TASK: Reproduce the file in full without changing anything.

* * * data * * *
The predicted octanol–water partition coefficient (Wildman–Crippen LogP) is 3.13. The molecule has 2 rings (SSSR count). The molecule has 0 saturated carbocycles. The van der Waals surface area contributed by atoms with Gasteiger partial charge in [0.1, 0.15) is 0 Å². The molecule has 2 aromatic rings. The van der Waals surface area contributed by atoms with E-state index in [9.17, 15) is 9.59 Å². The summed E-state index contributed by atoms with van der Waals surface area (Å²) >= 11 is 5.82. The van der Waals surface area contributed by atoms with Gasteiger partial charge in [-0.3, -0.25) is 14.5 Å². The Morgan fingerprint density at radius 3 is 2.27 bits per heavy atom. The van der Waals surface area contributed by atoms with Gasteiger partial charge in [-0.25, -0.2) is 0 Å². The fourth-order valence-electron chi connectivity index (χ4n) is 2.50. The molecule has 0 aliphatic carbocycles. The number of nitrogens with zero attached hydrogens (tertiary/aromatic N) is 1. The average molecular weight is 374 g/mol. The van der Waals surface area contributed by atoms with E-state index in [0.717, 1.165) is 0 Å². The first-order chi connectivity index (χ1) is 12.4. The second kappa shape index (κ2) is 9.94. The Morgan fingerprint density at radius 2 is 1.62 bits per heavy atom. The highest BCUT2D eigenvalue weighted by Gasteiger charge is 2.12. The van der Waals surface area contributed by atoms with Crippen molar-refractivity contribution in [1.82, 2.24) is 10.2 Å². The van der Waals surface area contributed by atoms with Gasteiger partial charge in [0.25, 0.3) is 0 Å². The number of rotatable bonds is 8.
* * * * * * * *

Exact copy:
The predicted octanol–water partition coefficient (Wildman–Crippen LogP) is 3.13. The molecule has 2 rings (SSSR count). The molecule has 0 saturated carbocycles. The van der Waals surface area contributed by atoms with Gasteiger partial charge in [0.1, 0.15) is 0 Å². The molecule has 2 aromatic rings. The van der Waals surface area contributed by atoms with E-state index in [9.17, 15) is 9.59 Å². The summed E-state index contributed by atoms with van der Waals surface area (Å²) >= 11 is 5.82. The van der Waals surface area contributed by atoms with Gasteiger partial charge in [-0.3, -0.25) is 14.5 Å². The Morgan fingerprint density at radius 3 is 2.27 bits per heavy atom. The van der Waals surface area contributed by atoms with Gasteiger partial charge in [-0.25, -0.2) is 0 Å². The fourth-order valence-electron chi connectivity index (χ4n) is 2.50. The molecule has 0 aliphatic carbocycles. The number of nitrogens with zero attached hydrogens (tertiary/aromatic N) is 1. The average molecular weight is 374 g/mol. The van der Waals surface area contributed by atoms with E-state index in [0.717, 1.165) is 0 Å². The first-order chi connectivity index (χ1) is 12.4. The second kappa shape index (κ2) is 9.94. The Morgan fingerprint density at radius 2 is 1.62 bits per heavy atom. The highest BCUT2D eigenvalue weighted by Gasteiger charge is 2.12. The van der Waals surface area contributed by atoms with Crippen molar-refractivity contribution in [1.82, 2.24) is 10.2 Å². The van der Waals surface area contributed by atoms with Gasteiger partial charge in [0.25, 0.3) is 0 Å². The number of rotatable bonds is 8.